Sold out: In Dublin, a Navy-Notre Dame rivalry

By Cian Molloy

DUBLIN — A sudden influx of American visitors has alerted Ireland that it is home to the annual Navy-Notre Dame football match Sept. 1.

Navy and Notre Dame first played in Dublin in 1996. They meet again Sept. 1, this time at Aviva Stadium. (CNS photo/Courtesy University of Notre Dame Athletic Department)

Billed as the Emerald Isle Classic, the game takes place in Aviva Stadium, home to Ireland’s national rugby and soccer teams. The stadium, opened in 2010, is Ireland’s second-largest sporting arena, but it was promoted in the U.S. as “an intimate venue” because its 51,700 capacity is smaller than many of the stateside stadiums where these two college teams have met.

In fact, each locker room has only 28 lockers — far fewer than the more than the number of players on the team’s travel roster.

The game has been sold out since March. More than 35,000 fans are traveling across the Atlantic for the game, making it the largest ever American audience at an overseas sporting event — topping even the U.S. attendance at Olympic matches. The 15,000 not coming from the U.S. include many groups of Notre Dame alumni from mainland Europe.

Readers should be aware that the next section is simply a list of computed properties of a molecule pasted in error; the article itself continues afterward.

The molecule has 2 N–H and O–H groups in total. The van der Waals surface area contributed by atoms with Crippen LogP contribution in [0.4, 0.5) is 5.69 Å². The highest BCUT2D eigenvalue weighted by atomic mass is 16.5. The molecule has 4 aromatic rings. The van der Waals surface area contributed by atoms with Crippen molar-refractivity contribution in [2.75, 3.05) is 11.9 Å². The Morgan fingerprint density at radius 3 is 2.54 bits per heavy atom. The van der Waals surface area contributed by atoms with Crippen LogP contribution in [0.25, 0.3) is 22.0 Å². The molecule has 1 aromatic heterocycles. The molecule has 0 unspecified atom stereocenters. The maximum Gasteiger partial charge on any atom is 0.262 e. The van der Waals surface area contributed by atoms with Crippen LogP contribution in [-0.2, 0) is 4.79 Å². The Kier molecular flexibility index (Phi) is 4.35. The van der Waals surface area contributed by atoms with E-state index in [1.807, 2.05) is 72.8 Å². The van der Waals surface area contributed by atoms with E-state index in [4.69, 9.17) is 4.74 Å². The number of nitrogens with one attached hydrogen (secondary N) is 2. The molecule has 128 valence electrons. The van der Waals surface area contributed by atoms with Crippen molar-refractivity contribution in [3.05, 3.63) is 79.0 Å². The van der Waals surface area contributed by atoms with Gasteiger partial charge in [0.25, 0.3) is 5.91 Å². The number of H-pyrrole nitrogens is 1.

Notre Dame leads the rivalry with a 72-12-1 record. The two teams first met in Dublin in 1996.

On game day, some 5,000 Notre Dame fans will attend Mass in Dublin Castle, and the Notre Dame pre-match tailgate takes place in Temple Bar, dubbed Ireland’s Cultural Quarter. Navy fans will make their presence felt on the streets of Dublin when 1,000 midshipmen march from the USS Fort McHenry in Dublin Port to Aviva Stadium.

Whoever wins the game, the Irish will come out winners: The game and surrounding events are anticipated to bring $100 million to the Irish economy!

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